When it comes to life as a recent college graduate, the one thing that lingers in the back of your mind more than anything — more than student loans, more than the regret of how much you drank and how little you slept during those final weeks of school, more than the shock of how old you feel and more than the amazement of how the hell you managed to do it all — is the ever-nagging, ever-maddening question, “What next?”
For some of us lucky ones, the answer to that question hasn’t changed from what we wrote down on our “About Me” handouts on our first day of grade school.
But, most of us experience the struggle of trying to find a rewarding career path doing what we love and maybe even making a difference along the way. (Perhaps, with flexible hours, free massages and yoga classes; with a wine bar and all-you-can-eat sushi. Okay, so maybe I’m getting just a little bit ahead of myself here, but you never know, right?)
Regardless of whether you know exactly what your next five years will look like or you barely even know what tomorrow holds, there’s one thing every college grad — current, past or future — should do: rebel. And by that, I mean travel.
“Travel is rebellion in its purest form.”
When I first heard this anonymous quote, I wasn’t quite sure what to think of it. “Rebellion: an act of violent or open resistance. See also: uprising, revolt, mutiny, unrest.”
"Yikes, that sounds a little too intense," I thought.
It was only when I looked past the negative connotations of the definition (and its aggressive synonyms) that I started to understand the real truth behind these words.
“Open resistance.” Now, that is something I might be able to get on board with.
I was doing some “rebellion” of my own around Southeast Asia when it all started to come together.
While gazing out the window as a new and foreign land passed right before my eyes, I thought of that very moment in the context of my journey.
And then, I thought about it in the greater context of my life, in all its post-grad glory. Suddenly, it made perfect sense.
Travel is rebellion in its purest form.
In other words, at the heart of travel is the courageous act of going against the norm, of choosing the road less traveled and owning every single bit of it.
It’s saying yes, letting go of expectations, judgments and obligations and instead doing what your heart and soul yearn for.
Travel is about being present and seeing the poetry in everything, from the highest peak of the Himalayas to a single drop of rain on the glass of your window-seat view.
It’s about recognizing how precious our time here is on Earth and choosing to live up every moment.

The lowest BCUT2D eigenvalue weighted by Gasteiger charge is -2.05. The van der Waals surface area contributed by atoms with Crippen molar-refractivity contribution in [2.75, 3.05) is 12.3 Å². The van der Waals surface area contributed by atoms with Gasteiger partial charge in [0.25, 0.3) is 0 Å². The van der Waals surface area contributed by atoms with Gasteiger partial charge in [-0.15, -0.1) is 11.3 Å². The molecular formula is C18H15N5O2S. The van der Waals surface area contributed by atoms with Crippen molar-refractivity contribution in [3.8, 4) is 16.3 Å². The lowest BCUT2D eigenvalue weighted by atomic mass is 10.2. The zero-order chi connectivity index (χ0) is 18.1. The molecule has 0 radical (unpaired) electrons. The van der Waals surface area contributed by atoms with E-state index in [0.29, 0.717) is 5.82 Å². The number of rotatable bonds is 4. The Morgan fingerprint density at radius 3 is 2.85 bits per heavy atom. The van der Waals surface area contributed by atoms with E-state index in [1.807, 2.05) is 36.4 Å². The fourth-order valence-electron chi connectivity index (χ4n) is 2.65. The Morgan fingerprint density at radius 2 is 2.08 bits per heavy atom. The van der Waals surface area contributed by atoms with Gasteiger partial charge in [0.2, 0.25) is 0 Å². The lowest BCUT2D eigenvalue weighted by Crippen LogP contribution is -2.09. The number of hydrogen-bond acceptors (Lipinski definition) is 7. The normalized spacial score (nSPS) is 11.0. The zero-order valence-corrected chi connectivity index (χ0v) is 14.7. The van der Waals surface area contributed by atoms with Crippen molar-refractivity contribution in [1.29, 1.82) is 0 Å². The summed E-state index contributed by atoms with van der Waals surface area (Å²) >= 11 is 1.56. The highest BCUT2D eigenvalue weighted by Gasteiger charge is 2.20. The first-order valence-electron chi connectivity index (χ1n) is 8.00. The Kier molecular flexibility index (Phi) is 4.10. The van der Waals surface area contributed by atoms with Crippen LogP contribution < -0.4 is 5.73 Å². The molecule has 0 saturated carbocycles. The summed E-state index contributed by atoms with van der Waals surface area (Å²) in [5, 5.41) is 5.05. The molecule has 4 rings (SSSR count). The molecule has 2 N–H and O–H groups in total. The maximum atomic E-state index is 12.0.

It’s tossing out the rulebook and making your own rules for a change.
It’s trusting your heart, going in completely blind and coming out on the other side with an unparalleled appreciation for this thing we call life.
Travel is about exploring unchartered paths, learning things you can’t pick up from a book, classroom or someone else’s tale and writing your own story — highs, lows and all — so that one day, you might inspire someone else to go out and do the same.
Travel is electrifying your senses and awakening the very depths of your soul, allowing it to guide you every step of the way.
They say travel is the only thing you can buy that makes you richer, and I stand by that wholeheartedly.
It makes you richer in knowledge, experience, culture, adventure, empathy and character.
It dares you to step outside of your comfort zone and jump into the thrill of the unknown.
And, what better way to prepare for the rest of our lives than that?
This is the kind of rebellion to strive for, the sort of “open resistance” to implement in your own life.
Whether you’re a post-grad embarking on the real world, figuring out your next steps and refusing not to settle, or you're simply looking for one final hoorah before the upcoming chapter begins, I beg you to travel.
For, when all is said and done, there’s a certain beauty in reminiscing a world you once embarked on long ago like it was just yesterday; in remembering a time when wanderlust pumped through your veins and your most prized possessions were your passport, camera and journal; in knowing that through it all — and I mean all — you lived every moment with everything you could, and you can honestly say you had no regrets.